Gift Aid donor benefits guidance

Charity Tax Group has reported that changes have been made to HMRC charities guidance on how donor benefits should be treated and how they are valued for Gift Aid limits. Changes include:

  • representing the relevant value test as two not three thresholds
  • a more flexible approach to valuing benefits where there is no commercial value (ie a non-ticketed event).

Revised guidance on preparing an annual return

The Charity Commission has revised its guidance on preparing an annual return by adding guidance on using the ‘update charity details’ service for the first time. The page has also been rewritten to make it shorter and easier to use. The commission has issued separate specific guidance for charities preparing an annual return for the first time since 12 November 2018.

Changes to way the charities SORP is developed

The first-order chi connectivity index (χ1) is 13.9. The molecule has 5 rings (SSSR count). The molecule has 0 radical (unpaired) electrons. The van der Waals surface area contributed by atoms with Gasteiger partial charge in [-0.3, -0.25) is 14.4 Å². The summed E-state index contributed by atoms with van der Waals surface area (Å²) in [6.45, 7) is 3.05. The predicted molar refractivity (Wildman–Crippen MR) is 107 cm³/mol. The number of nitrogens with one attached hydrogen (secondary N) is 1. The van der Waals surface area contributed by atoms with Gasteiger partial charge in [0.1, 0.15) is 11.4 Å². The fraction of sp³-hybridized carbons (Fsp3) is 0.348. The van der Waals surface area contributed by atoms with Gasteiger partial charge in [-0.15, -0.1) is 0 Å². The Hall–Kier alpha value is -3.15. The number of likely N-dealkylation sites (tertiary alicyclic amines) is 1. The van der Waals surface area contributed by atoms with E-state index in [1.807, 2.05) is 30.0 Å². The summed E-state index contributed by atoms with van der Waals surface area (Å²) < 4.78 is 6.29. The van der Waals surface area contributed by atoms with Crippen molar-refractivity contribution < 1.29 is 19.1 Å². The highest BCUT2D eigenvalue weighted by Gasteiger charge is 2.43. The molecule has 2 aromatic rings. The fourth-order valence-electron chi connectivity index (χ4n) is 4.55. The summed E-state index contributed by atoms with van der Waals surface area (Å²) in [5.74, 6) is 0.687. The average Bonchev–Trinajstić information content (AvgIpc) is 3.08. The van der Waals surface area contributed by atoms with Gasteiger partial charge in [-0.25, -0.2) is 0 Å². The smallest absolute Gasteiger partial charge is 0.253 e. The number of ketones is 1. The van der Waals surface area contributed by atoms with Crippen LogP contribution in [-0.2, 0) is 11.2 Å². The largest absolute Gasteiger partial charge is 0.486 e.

The Charities SORP-making body has announced plans to change the way the charity accounting framework – the statement of recommended practice (SORP) – is developed so that it better meets the needs of users of charity reports and accounts. Changes include:

  • reforms to the SORP committee to ensure a stronger culture of constructive challenge, better stability, and better representation of small charities and funders
  • the introduction of a new engagement process, with seven stakeholder groups – with individuals and organisations with an interest in financial reporting and the work of the charities – to be set up to work in partnership with the SORP committee.


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Paul joined NCVO over seven years ago after working for a leading public affairs agency. Since then he’s led our policy work on a variety of issues, including welfare-to-work reforms, volunteering, the Compact, public service commissioning and procurement regulations. He now leads our work on funding and finance with a particular focus on charity tax relief and safeguarding EU funding post-Brexit.